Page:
Knickpoint evolution in a supraglacial stream

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Knickpoint evolution in a supraglacial stream. / Kamintzis, Jayne Elizabeth; Irvine-Fynn, Tristram; Holt, Thomas; Jones, John Paul Pryderi; Tooth, Stephen; Griffiths, Hywel; Hubbard, Bryn.

In: Geografiska Annaler: Series A, Physical Geography, Vol. 101, No. 2, 29.11.2018, p. 118-135.

Research output: Contribution to journalArticle

Harvard

Kamintzis, JE, Irvine-Fynn, T, Holt, T, Jones, JPP, Tooth, S, Griffiths, H & Hubbard, B 2018, 'Knickpoint evolution in a supraglacial stream' Geografiska Annaler: Series A, Physical Geography, vol. 101, no. 2, pp. 118-135. https://doi.org/10.1080/04353676.2018.1549945

APA

Kamintzis, J. E., Irvine-Fynn, T., Holt, T., Jones, J. P. P., Tooth, S., Griffiths, H., & Hubbard, B. (2018). Knickpoint evolution in a supraglacial stream. Geografiska Annaler: Series A, Physical Geography, 101(2), 118-135. https://doi.org/10.1080/04353676.2018.1549945

Vancouver

Kamintzis JE, Irvine-Fynn T, Holt T, Jones JPP, Tooth S, Griffiths H et al. Knickpoint evolution in a supraglacial stream. Geografiska Annaler: Series A, Physical Geography. 2018 Nov 29;101(2):118-135. https://doi.org/10.1080/04353676.2018.1549945

Author

Kamintzis, Jayne Elizabeth ; Irvine-Fynn, Tristram ; Holt, Thomas ; Jones, John Paul Pryderi ; Tooth, Stephen ; Griffiths, Hywel ; Hubbard, Bryn. / Knickpoint evolution in a supraglacial stream. In: Geografiska Annaler: Series A, Physical Geography. 2018 ; Vol. 101, No. 2. pp. 118-135.

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@article{dec9f597bb124ebd9b0ce45312acaf4b,
title = "Knickpoint evolution in a supraglacial stream",
abstract = "Despite numerous studies of knickpoints in bedrock and alluvial channels, no detailed description of knickpoint change on ice has been reported in the literature to date. This paper presents the first investigation of knickpoint evolution within a supraglacial stream on Vadrec del Forno, Switzerland. Repeat longitudinal profile surveys of the knickpoint reveal an increase in step height of 115 mm and upstream migration of 0.26 m over a period of three days during the 2017 ablation season. Rates and magnitudes of erosion vary spatially across the knickpoint in relation to differing discharge regimes. At high discharges (~ 0.013 m3 s-1), erosion is focused at the step base; at low discharges (~ 0.003 m3 s-1), erosion is focused on the reach upstream of the knickpoint, at the step lip and the step riser face. This gives rise to replacement of knickpoint morphology, driven by frictional thermal erosion and hydraulic action. The formation of a pool further influences step morphology, inducing secondary circulation and increased melt at the base of the step riser, causing steepening. Results highlight the complexities of water flow over knickpoints, demonstrating that the stream power law does not accurately characterise changing knickpoint morphology or predict rates of retreat. Although morphological similarities have been reported between supraglacial channels and bedrock/alluvial streams, knickpoints in non ice walled channels will not necessarily respond to discharge similarly to those in ice because of the different erosion processes involved.",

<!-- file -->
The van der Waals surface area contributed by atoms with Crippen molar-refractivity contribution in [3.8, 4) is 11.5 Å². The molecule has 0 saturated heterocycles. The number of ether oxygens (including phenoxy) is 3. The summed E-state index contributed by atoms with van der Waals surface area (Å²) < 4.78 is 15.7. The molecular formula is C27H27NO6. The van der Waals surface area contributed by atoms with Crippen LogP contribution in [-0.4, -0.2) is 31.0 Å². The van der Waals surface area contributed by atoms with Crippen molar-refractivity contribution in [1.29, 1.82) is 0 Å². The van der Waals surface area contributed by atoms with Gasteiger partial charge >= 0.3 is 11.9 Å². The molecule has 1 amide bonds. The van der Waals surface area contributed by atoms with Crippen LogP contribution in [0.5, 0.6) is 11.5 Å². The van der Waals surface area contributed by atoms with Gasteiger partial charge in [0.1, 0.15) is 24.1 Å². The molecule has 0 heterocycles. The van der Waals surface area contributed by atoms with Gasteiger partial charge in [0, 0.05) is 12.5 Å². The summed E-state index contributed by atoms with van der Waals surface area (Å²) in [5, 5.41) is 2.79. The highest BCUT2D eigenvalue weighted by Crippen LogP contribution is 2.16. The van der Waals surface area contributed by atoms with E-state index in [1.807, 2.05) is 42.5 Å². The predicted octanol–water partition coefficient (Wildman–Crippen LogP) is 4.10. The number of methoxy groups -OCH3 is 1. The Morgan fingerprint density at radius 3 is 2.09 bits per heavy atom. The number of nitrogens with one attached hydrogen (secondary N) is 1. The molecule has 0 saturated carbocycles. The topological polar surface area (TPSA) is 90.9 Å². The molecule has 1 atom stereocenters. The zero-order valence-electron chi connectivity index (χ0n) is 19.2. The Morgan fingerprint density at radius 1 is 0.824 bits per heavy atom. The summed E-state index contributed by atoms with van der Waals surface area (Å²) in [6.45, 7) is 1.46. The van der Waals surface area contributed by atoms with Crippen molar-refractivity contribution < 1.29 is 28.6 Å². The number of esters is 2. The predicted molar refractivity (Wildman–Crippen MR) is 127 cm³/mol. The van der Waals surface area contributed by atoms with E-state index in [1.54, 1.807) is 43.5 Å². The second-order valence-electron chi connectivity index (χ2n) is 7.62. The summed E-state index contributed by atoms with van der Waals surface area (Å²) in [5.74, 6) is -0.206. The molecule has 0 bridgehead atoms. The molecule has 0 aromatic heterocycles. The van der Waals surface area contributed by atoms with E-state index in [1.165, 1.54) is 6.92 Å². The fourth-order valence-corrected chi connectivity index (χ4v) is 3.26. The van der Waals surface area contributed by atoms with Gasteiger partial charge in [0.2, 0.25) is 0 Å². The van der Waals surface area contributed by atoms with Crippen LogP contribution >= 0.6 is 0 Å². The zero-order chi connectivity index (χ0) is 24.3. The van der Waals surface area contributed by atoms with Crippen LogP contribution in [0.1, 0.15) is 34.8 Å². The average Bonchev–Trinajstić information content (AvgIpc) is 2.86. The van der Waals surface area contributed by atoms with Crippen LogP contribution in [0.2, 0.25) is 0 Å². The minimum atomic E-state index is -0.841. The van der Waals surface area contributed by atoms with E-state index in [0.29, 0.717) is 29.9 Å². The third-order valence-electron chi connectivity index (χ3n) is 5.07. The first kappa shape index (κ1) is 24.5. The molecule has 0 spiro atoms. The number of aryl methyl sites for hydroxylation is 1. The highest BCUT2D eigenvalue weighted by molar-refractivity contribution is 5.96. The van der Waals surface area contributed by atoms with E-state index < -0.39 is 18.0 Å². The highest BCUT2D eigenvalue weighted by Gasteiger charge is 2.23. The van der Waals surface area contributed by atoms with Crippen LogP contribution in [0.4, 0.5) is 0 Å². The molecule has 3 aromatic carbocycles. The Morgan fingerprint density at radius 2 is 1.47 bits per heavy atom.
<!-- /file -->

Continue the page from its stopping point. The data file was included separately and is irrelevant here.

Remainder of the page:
keywords = "knickpoint, step, supraglacial, evolution, hydrodynamics, discharge",
author = "Kamintzis, {Jayne Elizabeth} and Tristram Irvine-Fynn and Thomas Holt and Jones, {John Paul Pryderi} and Stephen Tooth and Hywel Griffiths and Bryn Hubbard",
year = "2018",
month = "11",
day = "29",
doi = "10.1080/04353676.2018.1549945",
language = "English",
volume = "101",
pages = "118--135",
journal = "Geografiska Annaler: Series A, Physical Geography",
issn = "0435-3676",
publisher = "Wiley",
number = "2",

}

RIS (suitable for import to EndNote) - Download